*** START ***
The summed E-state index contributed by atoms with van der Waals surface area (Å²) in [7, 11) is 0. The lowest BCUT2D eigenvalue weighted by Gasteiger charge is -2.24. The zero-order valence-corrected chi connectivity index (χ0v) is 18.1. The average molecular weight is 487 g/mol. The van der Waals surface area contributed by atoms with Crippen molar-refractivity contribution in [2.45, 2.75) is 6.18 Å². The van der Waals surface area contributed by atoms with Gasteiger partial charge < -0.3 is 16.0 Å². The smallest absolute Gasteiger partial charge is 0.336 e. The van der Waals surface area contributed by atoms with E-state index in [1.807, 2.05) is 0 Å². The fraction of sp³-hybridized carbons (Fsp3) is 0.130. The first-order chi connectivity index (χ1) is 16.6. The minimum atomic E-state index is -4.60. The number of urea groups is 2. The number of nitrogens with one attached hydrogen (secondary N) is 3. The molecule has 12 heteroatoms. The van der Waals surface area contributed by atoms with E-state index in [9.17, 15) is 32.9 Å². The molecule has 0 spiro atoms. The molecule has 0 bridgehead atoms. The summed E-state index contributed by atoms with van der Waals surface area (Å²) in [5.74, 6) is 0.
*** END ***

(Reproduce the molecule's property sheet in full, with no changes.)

The summed E-state index contributed by atoms with van der Waals surface area (Å²) in [7, 11) is 0. The lowest BCUT2D eigenvalue weighted by Gasteiger charge is -2.24. The zero-order valence-corrected chi connectivity index (χ0v) is 18.1. The average molecular weight is 487 g/mol. The van der Waals surface area contributed by atoms with Crippen molar-refractivity contribution in [2.45, 2.75) is 6.18 Å². The van der Waals surface area contributed by atoms with Gasteiger partial charge < -0.3 is 16.0 Å². The smallest absolute Gasteiger partial charge is 0.336 e. The van der Waals surface area contributed by atoms with E-state index in [1.807, 2.05) is 0 Å². The fraction of sp³-hybridized carbons (Fsp3) is 0.130. The first-order chi connectivity index (χ1) is 16.6. The minimum atomic E-state index is -4.60. The number of urea groups is 2. The number of nitrogens with one attached hydrogen (secondary N) is 3. The molecule has 12 heteroatoms. The van der Waals surface area contributed by atoms with E-state index in [9.17, 15) is 32.9 Å². The molecule has 0 spiro atoms. The molecule has 0 bridgehead atoms. The summed E-state index contributed by atoms with van der Waals surface area (Å²) in [5.74, 6) is 0.